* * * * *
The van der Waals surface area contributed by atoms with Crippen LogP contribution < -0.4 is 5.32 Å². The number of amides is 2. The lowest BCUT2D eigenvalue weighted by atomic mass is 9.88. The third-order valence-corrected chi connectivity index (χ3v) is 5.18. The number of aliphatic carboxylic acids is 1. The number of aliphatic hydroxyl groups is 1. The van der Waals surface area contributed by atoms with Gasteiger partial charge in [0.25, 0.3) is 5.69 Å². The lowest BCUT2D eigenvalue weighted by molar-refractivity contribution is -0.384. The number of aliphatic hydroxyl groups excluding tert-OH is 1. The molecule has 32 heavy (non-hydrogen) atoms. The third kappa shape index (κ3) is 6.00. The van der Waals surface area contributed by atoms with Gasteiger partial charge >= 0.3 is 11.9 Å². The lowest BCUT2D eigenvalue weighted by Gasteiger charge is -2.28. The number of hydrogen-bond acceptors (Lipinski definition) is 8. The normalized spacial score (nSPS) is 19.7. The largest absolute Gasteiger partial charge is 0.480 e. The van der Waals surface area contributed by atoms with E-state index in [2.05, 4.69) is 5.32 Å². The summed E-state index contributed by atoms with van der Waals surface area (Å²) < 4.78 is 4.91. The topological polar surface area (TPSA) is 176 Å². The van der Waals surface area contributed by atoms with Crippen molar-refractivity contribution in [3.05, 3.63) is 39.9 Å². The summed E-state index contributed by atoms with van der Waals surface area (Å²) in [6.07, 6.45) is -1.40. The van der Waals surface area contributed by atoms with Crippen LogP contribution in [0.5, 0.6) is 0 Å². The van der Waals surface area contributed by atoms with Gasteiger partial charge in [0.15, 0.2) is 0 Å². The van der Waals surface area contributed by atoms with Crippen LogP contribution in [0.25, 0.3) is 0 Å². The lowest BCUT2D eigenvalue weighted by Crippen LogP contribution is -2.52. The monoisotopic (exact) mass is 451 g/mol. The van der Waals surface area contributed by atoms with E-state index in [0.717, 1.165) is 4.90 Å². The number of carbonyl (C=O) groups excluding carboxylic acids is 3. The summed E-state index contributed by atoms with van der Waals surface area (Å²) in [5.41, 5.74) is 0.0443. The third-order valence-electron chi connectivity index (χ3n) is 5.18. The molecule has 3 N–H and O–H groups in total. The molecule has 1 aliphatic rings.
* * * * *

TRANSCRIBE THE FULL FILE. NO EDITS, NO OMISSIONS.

The van der Waals surface area contributed by atoms with Crippen LogP contribution < -0.4 is 5.32 Å². The number of amides is 2. The lowest BCUT2D eigenvalue weighted by atomic mass is 9.88. The third-order valence-corrected chi connectivity index (χ3v) is 5.18. The number of aliphatic carboxylic acids is 1. The number of aliphatic hydroxyl groups is 1. The van der Waals surface area contributed by atoms with Gasteiger partial charge in [0.25, 0.3) is 5.69 Å². The lowest BCUT2D eigenvalue weighted by molar-refractivity contribution is -0.384. The number of aliphatic hydroxyl groups excluding tert-OH is 1. The molecule has 32 heavy (non-hydrogen) atoms. The third kappa shape index (κ3) is 6.00. The van der Waals surface area contributed by atoms with Gasteiger partial charge >= 0.3 is 11.9 Å². The lowest BCUT2D eigenvalue weighted by Gasteiger charge is -2.28. The number of hydrogen-bond acceptors (Lipinski definition) is 8. The normalized spacial score (nSPS) is 19.7. The largest absolute Gasteiger partial charge is 0.480 e. The van der Waals surface area contributed by atoms with E-state index in [2.05, 4.69) is 5.32 Å². The summed E-state index contributed by atoms with van der Waals surface area (Å²) < 4.78 is 4.91. The topological polar surface area (TPSA) is 176 Å². The van der Waals surface area contributed by atoms with Crippen molar-refractivity contribution in [3.05, 3.63) is 39.9 Å². The summed E-state index contributed by atoms with van der Waals surface area (Å²) in [6.07, 6.45) is -1.40. The van der Waals surface area contributed by atoms with Crippen LogP contribution in [0.5, 0.6) is 0 Å². The van der Waals surface area contributed by atoms with Gasteiger partial charge in [0.15, 0.2) is 0 Å². The van der Waals surface area contributed by atoms with Crippen LogP contribution in [0.25, 0.3) is 0 Å². The lowest BCUT2D eigenvalue weighted by Crippen LogP contribution is -2.52. The monoisotopic (exact) mass is 451 g/mol. The van der Waals surface area contributed by atoms with E-state index in [0.717, 1.165) is 4.90 Å². The number of carbonyl (C=O) groups excluding carboxylic acids is 3. The summed E-state index contributed by atoms with van der Waals surface area (Å²) in [5.41, 5.74) is 0.0443. The third-order valence-electron chi connectivity index (χ3n) is 5.18. The molecule has 3 N–H and O–H groups in total. The molecule has 1 aliphatic rings.